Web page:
The stocks for the three public banks based in Puerto Rico — OFG Bancorp, First BanCorp. and Popular Inc. — have been on a recovery journey this year. Through Aug. 31, they were the industry's top performers, returning between 43% and 74%.
They had substantially underperformed the banking index in 2017 as Puerto Rico grappled with Hurricanes Maria and Irma, as well as a debt restructuring program.
The year-to-date stock price appreciation has catapulted the price to adjusted tangible book value ratios for the three Puerto Rican banks. Popular began trading above the industry median in January, while First BanCorp. is pulling closer to the median.
In each case, the price to adjusted tangible book value for the banks is significantly higher than their basic price/tangible book. Popular has the biggest gap between the two ratios, at 103 percentage points. Part of that gap is because of loans 90 days delinquent but still accruing interest, which jumped to $1.23 billion at Dec. 31, 2017, from $465.1 million in the preceding quarter. At June 30, the 90+ loan category was $901.5 million.
All three Puerto Rican banks have been growing their balance sheets and reported double-digit year-over-year growth in normalized EPS in the second quarter. Popular and First BanCorp. also had higher normalized revenue compared to the year-ago quarter.
In Popular's July 23 earnings call, President and CEO Ignacio Alvarez said, "Similar to last quarter, consumer loan origination was approximately 96% of our second quarter 2017 prehurricane level. The trends are encouraging with credit demand in some sectors, like auto and personal loan, continuing to grow at a faster recovery compared to others, such as mortgage."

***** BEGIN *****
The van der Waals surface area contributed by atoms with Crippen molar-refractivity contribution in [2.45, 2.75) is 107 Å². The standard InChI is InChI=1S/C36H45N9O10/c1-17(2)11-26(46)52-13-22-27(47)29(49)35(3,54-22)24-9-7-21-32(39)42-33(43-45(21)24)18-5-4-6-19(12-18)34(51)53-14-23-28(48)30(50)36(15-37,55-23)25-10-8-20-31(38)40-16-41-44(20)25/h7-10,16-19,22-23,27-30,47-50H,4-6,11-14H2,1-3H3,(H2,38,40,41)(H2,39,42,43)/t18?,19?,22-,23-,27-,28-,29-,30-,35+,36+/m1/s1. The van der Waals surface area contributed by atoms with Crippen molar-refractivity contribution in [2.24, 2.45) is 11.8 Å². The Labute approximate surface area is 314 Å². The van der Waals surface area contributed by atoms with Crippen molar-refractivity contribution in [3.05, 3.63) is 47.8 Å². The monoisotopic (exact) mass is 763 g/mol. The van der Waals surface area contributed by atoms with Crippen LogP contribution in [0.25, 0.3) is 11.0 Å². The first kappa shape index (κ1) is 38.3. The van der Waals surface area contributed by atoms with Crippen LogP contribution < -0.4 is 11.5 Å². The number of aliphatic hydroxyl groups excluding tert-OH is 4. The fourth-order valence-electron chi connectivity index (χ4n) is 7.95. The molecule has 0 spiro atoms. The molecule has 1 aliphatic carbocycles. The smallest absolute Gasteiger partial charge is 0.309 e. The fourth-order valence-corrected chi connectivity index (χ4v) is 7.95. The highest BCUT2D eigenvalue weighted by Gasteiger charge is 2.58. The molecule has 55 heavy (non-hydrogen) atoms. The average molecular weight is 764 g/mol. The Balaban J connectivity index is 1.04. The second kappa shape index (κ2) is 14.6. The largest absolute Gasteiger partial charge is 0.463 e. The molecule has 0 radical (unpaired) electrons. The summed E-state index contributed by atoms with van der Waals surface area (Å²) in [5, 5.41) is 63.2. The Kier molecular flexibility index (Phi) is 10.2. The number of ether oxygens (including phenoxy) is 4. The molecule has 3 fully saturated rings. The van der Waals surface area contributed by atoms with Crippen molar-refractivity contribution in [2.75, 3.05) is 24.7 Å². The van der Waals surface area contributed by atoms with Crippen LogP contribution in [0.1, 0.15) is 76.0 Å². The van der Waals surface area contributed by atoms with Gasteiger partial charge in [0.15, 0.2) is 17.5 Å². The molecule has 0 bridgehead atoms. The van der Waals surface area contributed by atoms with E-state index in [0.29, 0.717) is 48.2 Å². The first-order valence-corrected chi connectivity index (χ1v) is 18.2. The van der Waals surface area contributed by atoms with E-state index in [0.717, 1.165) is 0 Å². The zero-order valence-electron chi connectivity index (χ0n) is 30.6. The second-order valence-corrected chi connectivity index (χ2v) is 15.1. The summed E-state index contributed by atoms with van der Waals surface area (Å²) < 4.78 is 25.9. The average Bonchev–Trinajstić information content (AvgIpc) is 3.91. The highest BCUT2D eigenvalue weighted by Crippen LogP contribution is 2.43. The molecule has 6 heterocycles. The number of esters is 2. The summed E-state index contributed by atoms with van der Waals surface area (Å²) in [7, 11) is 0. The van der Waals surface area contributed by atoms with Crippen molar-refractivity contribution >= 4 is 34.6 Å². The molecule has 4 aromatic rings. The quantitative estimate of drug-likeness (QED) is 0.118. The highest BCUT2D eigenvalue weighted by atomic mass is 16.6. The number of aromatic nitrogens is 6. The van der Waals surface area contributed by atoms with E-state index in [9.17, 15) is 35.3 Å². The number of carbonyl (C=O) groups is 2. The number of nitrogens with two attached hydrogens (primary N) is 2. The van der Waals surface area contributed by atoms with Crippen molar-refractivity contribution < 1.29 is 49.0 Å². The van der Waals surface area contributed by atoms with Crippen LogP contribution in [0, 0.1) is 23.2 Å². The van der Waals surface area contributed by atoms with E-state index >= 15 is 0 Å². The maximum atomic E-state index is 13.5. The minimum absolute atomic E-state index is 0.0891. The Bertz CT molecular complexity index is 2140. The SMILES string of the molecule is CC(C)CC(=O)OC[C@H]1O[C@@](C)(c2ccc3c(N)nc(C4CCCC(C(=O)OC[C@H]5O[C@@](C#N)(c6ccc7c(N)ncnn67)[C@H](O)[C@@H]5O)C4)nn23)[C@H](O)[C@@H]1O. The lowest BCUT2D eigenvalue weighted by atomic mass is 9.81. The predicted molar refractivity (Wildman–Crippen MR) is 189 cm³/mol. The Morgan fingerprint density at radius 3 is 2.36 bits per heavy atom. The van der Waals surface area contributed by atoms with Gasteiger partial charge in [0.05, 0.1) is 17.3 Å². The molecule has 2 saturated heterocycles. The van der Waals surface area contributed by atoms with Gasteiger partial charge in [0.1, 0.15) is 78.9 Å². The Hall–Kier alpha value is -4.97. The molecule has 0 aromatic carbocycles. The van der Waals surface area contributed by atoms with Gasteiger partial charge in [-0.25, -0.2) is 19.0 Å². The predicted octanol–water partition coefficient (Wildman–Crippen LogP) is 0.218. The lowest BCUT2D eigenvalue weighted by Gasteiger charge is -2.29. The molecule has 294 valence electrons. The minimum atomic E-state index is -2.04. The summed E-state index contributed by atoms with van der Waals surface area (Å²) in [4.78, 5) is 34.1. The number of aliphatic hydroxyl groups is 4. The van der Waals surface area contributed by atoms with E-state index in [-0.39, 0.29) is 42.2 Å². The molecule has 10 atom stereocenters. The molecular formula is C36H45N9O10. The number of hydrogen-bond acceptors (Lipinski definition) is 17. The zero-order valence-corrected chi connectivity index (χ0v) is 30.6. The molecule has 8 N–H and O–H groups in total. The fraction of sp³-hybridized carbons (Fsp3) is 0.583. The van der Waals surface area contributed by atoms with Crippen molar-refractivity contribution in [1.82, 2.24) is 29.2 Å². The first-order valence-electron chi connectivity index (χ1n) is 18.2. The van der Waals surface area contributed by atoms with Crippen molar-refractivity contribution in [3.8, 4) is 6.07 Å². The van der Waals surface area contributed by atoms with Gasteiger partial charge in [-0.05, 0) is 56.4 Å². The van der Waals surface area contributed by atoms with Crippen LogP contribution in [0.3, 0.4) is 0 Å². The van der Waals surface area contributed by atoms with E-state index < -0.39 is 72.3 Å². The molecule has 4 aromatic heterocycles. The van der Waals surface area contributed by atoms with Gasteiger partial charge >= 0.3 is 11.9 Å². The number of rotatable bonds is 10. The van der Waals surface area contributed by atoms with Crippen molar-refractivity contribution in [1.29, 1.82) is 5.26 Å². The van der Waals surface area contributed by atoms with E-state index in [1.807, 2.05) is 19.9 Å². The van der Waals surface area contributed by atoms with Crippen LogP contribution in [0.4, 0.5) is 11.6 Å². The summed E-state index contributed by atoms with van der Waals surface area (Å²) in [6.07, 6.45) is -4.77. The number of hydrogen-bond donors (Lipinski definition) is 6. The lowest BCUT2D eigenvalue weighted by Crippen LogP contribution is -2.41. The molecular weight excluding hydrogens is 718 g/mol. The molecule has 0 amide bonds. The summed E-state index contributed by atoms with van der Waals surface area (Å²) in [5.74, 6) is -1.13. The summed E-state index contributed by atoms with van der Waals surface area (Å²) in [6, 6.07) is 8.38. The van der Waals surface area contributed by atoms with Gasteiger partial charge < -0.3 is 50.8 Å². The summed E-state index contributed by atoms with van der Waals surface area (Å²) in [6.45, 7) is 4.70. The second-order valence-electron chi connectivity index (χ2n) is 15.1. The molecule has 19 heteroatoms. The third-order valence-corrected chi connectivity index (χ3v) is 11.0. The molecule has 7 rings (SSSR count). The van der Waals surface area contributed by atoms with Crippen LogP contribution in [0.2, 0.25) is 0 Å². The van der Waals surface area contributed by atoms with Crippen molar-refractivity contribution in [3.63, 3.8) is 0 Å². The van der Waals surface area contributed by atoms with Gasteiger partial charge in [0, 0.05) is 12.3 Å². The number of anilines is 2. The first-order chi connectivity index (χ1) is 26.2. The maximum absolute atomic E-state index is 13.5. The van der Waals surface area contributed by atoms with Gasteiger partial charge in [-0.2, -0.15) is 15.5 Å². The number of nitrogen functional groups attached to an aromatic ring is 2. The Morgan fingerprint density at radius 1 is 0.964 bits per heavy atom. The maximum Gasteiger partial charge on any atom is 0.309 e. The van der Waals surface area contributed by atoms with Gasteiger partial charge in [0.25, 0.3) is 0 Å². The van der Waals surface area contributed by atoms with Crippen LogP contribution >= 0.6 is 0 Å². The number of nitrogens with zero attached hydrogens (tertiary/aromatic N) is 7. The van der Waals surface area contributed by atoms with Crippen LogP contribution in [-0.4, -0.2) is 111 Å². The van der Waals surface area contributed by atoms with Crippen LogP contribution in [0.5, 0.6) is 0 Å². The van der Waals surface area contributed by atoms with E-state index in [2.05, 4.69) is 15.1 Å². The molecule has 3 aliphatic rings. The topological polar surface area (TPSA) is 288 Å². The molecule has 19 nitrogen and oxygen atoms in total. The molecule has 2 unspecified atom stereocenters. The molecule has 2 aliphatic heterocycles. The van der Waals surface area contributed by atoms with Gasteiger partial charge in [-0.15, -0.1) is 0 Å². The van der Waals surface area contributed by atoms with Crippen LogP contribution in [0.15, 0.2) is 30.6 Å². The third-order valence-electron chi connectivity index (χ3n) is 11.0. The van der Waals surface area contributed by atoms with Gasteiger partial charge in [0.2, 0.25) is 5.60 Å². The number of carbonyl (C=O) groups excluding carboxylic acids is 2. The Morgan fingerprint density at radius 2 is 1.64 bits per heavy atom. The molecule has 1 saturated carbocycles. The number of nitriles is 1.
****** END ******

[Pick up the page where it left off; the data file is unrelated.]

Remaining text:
U.S. bank stocks continued to post positive returns in August. The industry's median total return for the month was 1.2%, matching the market-cap weighted SNL U.S. Bank and Thrift Index. At Aug. 31, U.S. banks and thrifts traded at a median of 203.1% of adjusted tangible book value.
Johnstown, Pa.-based AmeriServ Financial Inc. remained the least expensive bank based on price to adjusted tangible book value. At Aug. 31, it was the only company with a ratio below 100%.
Madison, Wis.-based First Business Financial Services Inc. and Fairfield, N.J.-based Kearny Financial Corp. entered the list during the month, replacing McLean, Va.-based Capital One Financial Corp. and Yorktown Heights, N.Y.-based PCSB Financial Corp.
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